Birds of prey and what they can tell us about the chemical pollution crisis.
On Sunday, this week, the Guardian published a story: How birds of prey are exposing a toxic time bomb. It reported on scientific studies that have found harmful chemicals in the bodies of birds of prey who perch at the top of their food chain. Chemical concentration in top predators can be used as an alert system for the wider environment.
The article delves further into several recent studies, and highlights how chemical pollution is affecting people and wildlife around the globe. For example, one study covered in the article looked at 30 white tailed eagles from northern Germany and found 85 different contaminants in the birds, including pharmaceuticals, musk fragrances, pesticides and PFAS. Other raptor studies detected new types of flame retardants, UV filters from sunscreens and plastic additives such as bisphenols.
A further study looking at Eurasian eagle owls in Norway found a vast range of harmful chemicals, including PFAS, also known as, ‘the forever chemicals,’ in their feathers.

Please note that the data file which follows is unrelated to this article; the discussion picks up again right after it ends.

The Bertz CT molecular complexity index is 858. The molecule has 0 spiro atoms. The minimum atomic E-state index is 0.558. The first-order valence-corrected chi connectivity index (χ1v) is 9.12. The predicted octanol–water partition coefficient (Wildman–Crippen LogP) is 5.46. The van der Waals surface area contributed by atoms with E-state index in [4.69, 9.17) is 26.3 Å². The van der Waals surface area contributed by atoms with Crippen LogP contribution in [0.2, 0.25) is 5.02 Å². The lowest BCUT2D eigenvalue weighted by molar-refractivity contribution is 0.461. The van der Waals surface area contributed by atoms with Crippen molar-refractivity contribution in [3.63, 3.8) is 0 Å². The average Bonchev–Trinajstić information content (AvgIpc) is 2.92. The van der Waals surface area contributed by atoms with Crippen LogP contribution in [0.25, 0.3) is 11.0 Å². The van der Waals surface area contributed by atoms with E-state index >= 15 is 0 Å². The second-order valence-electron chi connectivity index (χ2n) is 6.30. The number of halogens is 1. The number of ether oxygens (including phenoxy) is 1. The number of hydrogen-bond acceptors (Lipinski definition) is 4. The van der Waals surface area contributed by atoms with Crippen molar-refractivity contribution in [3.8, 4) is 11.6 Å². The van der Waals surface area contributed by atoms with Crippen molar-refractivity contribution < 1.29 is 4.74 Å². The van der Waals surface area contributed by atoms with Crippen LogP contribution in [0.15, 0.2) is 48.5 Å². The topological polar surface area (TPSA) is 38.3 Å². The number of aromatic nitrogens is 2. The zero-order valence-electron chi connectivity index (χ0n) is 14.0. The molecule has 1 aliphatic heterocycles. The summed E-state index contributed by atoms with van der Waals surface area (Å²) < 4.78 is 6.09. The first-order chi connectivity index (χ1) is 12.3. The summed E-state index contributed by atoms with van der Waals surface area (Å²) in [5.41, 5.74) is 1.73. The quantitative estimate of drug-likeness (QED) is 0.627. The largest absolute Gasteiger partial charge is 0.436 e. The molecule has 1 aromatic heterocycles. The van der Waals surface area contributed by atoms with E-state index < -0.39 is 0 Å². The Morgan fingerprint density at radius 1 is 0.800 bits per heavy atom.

The article also talks about the importance of looking at mixtures of chemicals in the human population.
In a paper published by environmental epidemiologist Carl-Gustaf Bornehag, who runs an endocrine disruptor biomonitoring project called Selma, he and his co-authors explain how we need to consider the extensive mix of endocrine disruptors we are exposed to, to truly judge our risk. Their study found that mixes of certain chemicals, such as BPA, phthalates and various PFAS, were associated with a language delay in children. Other biomonitoring studies in the EU have found that a lot more needs to be done to protect the general population from endocrine disrupting chemicals.
CHEM Trust has been highlighting the issues raised in the article for many years. This year we published a report looking at the impact of chemical cocktails on ourselves and wildlife. We are also calling for the most hazardous chemicals used in consumer products to be banned across the EU and UK. Check out more of our work here